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Liz Cheney says she found trading insults with fellow Republican Rand Paul ‘enlightening’

Rep. Liz Cheney (R-Wyo.) appears at a news confereence at the Capitol in Washington earlier this week.
Rep. Liz Cheney (R-Wyo.) appears at a news confereence at the Capitol in Washington earlier this week. (J. Scott Applewhite/AP)

Rep. Liz Cheney (R-Wyo.) on Friday characterized a feud in which she has traded insults with fellow Republican Sen. Rand Paul (Ky.) as “an enlightening exchange” and took a fresh dig at him for not fully supporting President Trump on military spending.

What began as an exchange of different views on Afghanistan policy sharply escalated on Thursday as the two lawmakers sought to position themselves on Twitter and television as more aligned with Trump while saying snarky things about each other.

“I enjoyed it,” Cheney said when asked about the spat during a news conference at a House Republican retreat in Baltimore. “I thought it was an enlightening exchange. And here I thought the Senate was dull.”

During a CNN interview on Thursday, Paul questioned the allegiance to Trump of both Cheney — who is considering a Senate bid next year — and her father, the former vice president Richard B. Cheney.

“I guess the problem with the Cheneys, both Dick and Liz, is that they’ve always been Never Trumpers. They hate President Trump’s foreign policy, they want to stay in Afghanistan forever.”

Paul then brought up John Bolton, Trump’s hawkish national security adviser who parted ways with the president this week after clashes with Trump on an array of issues.

“They’re apologizing for John Bolton, they love John Bolton,” Paul said of the Cheneys. “So really they’re part of this foreign policy swamp that’s trying to undermine President Trump.” In an earlier tweet, Paul accused the congresswoman, who holds a position in House Republican leadership, of “pro-Bolton blather.”

A Liz Cheney vs. Rand Paul spat epitomizes the GOP’s increasingly Trump-ified foreign policy

President Trump fired national security adviser John Bolton on Sept. 10. The Post’s Carol Morello describes the disagreements that led to Bolton’s ousting. (Video: Joyce Lee, Jason Aldag/The Washington Post)

Cheney responded shortly afterward on Twitter, referring to Paul’s Republican bid for president in which he was eclipsed by Trump in the primaries.

“Hi @RandPaul I know the 2016 race was painful for you since you were such a big loser (then & now) with a dismal 4.5% in Iowa,” Cheney wrote of Paul’s fifth-place finish in the nation’s first caucus state.

Cheney also tacked on a 2015 tweet from Trump about his then-rival Paul.

“Truly weird Senator Rand Paul of Kentucky reminds me of a spoiled brat without a properly functioning brain. He was terrible at DEBATE!” Trump said.

“No truer words were ever spoken,” Cheney added in her own voice.

Paul didn’t take long to fire back.

“Hey @Liz_Cheney I feel like you might just be mad still about when Candidate Trump shredded your Dad’s failed foreign policy and endless wars,” Paul wrote in a tweet, attaching a news article about a GOP primary debate in which Trump decried the U.S. intervention in Iraq during Cheney’s vice presidency.

Liz Cheney, in response, pointed to the photo of candidates that accompanied the article.

“Weird. I don’t see you on stage here, @RandPaul,” she tweeted. “Oh, right. My bad - you had already lost.”

She added a hashtag: “#weirdRand.”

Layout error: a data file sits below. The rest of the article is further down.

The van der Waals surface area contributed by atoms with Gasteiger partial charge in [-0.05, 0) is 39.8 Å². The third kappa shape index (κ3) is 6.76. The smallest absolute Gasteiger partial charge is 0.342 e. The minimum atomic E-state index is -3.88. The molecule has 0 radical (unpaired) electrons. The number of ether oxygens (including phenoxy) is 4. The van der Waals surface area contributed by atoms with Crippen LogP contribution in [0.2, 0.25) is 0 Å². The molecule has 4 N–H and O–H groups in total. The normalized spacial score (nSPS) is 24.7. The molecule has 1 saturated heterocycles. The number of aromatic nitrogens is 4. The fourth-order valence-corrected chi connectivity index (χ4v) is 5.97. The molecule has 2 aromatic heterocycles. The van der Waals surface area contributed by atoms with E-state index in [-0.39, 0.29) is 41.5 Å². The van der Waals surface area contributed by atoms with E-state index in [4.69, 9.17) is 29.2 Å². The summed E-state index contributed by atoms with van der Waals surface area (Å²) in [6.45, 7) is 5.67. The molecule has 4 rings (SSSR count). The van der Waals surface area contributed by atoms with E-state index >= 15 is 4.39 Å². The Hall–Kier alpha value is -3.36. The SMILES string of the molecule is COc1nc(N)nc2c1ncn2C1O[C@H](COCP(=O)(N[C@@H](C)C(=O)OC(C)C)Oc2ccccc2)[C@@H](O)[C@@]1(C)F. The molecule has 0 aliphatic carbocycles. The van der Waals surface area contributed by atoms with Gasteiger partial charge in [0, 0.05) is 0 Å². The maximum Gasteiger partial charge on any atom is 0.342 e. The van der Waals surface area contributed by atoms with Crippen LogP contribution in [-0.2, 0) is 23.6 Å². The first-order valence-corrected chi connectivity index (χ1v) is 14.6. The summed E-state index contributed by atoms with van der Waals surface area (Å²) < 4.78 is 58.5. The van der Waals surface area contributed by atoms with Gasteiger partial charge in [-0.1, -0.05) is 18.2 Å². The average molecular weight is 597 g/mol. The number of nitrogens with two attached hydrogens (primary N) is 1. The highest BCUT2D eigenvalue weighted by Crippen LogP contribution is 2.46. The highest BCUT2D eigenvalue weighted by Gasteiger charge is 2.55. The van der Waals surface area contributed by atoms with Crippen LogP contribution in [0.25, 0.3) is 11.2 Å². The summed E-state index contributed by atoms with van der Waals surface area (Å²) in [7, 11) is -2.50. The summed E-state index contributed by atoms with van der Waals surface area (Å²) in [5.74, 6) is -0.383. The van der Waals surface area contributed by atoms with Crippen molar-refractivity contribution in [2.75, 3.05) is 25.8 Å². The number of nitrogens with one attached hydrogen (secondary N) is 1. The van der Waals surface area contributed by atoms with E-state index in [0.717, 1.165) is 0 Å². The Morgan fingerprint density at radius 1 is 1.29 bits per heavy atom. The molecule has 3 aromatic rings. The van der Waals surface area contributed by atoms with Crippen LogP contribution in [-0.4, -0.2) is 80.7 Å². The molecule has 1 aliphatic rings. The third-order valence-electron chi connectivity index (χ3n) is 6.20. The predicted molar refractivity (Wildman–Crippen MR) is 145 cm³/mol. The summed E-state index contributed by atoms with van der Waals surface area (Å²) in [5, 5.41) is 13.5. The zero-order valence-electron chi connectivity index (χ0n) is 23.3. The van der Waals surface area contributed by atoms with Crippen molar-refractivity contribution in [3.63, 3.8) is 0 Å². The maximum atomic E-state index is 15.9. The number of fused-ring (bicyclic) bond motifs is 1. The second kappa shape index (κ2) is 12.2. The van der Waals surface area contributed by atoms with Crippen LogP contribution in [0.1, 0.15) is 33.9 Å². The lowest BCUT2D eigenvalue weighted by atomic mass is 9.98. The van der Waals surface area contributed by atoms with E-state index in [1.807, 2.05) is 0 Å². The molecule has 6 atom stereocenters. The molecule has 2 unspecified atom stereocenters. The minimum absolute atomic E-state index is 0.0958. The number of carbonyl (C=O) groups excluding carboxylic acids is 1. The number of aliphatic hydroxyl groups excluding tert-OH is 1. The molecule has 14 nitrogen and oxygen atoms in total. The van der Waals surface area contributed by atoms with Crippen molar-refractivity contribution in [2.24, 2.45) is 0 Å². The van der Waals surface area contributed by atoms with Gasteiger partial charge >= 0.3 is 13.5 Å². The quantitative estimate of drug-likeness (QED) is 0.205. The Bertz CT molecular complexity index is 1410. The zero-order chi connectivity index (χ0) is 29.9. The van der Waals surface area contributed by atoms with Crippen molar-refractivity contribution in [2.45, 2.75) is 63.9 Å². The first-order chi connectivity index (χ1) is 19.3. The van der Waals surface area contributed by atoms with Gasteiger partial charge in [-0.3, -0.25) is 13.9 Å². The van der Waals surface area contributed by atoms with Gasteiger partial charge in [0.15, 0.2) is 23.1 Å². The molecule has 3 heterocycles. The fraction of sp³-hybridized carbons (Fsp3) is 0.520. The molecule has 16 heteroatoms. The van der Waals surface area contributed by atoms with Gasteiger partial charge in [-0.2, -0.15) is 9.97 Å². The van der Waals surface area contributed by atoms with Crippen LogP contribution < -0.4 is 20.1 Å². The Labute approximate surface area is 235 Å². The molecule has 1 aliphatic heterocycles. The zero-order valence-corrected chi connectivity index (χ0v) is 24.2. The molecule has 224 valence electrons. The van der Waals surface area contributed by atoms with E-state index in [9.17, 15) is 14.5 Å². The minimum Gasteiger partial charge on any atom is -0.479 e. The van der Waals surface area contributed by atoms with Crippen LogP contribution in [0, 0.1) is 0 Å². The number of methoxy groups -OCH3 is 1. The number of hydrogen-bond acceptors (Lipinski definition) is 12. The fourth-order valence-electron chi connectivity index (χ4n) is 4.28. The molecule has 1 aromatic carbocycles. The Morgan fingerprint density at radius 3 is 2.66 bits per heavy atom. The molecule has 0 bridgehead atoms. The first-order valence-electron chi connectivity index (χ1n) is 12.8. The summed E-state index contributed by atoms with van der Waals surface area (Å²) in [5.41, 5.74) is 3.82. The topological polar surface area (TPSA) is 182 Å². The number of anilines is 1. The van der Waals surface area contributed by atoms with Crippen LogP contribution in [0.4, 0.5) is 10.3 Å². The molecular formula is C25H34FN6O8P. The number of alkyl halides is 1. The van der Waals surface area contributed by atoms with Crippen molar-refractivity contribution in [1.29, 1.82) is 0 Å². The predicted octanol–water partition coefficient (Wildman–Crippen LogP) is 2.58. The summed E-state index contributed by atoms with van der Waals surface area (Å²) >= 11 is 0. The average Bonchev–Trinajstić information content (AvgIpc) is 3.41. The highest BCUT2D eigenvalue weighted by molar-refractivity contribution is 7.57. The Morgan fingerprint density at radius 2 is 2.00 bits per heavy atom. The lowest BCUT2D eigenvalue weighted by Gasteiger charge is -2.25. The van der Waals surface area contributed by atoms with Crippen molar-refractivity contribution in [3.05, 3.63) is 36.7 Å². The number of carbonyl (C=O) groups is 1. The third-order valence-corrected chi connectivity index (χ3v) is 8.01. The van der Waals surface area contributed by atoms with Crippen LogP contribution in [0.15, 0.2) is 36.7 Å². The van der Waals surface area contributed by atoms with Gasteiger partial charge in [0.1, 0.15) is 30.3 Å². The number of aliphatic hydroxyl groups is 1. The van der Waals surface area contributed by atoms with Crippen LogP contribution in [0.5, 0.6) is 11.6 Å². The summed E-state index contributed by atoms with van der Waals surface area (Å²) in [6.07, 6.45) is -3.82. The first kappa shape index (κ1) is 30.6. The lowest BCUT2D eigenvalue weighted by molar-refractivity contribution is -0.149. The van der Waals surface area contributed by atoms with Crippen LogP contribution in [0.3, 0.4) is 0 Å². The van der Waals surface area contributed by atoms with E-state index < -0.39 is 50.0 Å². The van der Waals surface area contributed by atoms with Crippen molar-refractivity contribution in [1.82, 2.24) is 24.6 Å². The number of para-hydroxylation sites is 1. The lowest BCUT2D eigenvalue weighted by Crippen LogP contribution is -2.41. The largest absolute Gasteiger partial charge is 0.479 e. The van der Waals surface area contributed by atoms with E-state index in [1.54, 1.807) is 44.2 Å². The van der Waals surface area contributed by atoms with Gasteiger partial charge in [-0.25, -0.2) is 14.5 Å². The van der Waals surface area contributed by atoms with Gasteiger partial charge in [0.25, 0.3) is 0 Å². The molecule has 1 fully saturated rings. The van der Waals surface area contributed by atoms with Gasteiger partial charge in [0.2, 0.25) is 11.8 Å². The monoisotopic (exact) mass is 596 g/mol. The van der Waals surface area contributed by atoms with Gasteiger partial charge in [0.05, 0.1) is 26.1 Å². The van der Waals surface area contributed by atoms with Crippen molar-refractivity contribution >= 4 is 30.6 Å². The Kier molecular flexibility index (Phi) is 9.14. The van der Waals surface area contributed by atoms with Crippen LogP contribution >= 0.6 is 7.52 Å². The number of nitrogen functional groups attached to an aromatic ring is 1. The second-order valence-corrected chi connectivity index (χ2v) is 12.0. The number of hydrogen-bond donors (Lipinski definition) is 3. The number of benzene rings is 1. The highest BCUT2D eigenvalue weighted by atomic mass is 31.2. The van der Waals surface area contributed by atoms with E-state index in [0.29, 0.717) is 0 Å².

Paul later fired back at Cheney with several more tweets in which he shared news stories about Cheney’s criticism of Trump on various foreign policy topics, such as the importance of NATO. Paul also added a few hashtags of his own, including “#WarmongerCheneys” and “#NeverTrumpCheneys.”

The tone of the exchange between Paul and the younger Cheney was noted by CNN anchor Brianna Keilar as she interviewed Paul. Keilar noted that both the congresswoman and the senator had been critical of Trump at times in the past and asked if Paul worried that the spat had devolved into a competition for Trump’s attention “that’s a little unbecoming of two members of Congress?”

Paul, who’s repaired his relationship with Trump enough that they sometimes golf together, insisted his differences with Cheney were rooted in genuine policy differences, including how quickly the United States should withdraw troops from Afghanistan.

“This isn’t just about me butting heads with the Never Trumpers in the Cheney family,” Paul said.

He echoed that sentiment in a statement on Friday, saying: “Few people have been as wrong on foreign policy over the last few years as the neocons and Liz Cheney. The Twitter exchange represents a real and significant debate on the future of our foreign policy between realists like myself and NeverTrumper neoconservatives like Cheney.”

During Friday’s news conference, Liz Cheney also sought to make the case that important policy issues underlie her feud with Paul.

“There are issues that surround whether or not you put America first, as President Trump does, or blame America first, as Rand Paul does and has for years,” she said.

Cheney then turned to Trump’s efforts to boost spending on the military.

“One of the most important things this president has done since he’s been in office is devote the resources we need to rebuild our military, an effort that Senator Paul has not supported,” she said.

Cheney’s relationship with Trump could be particularly important to her political future if she moves forward with a Senate bid next year in Wyoming, which in 2016 was the most pro-Trump state in the nation. Trump prevailed there over Democrat Hillary Clinton, 67 percent to 22 percent.

Mike DeBonis and Felicia Sonmez contributed to this report.

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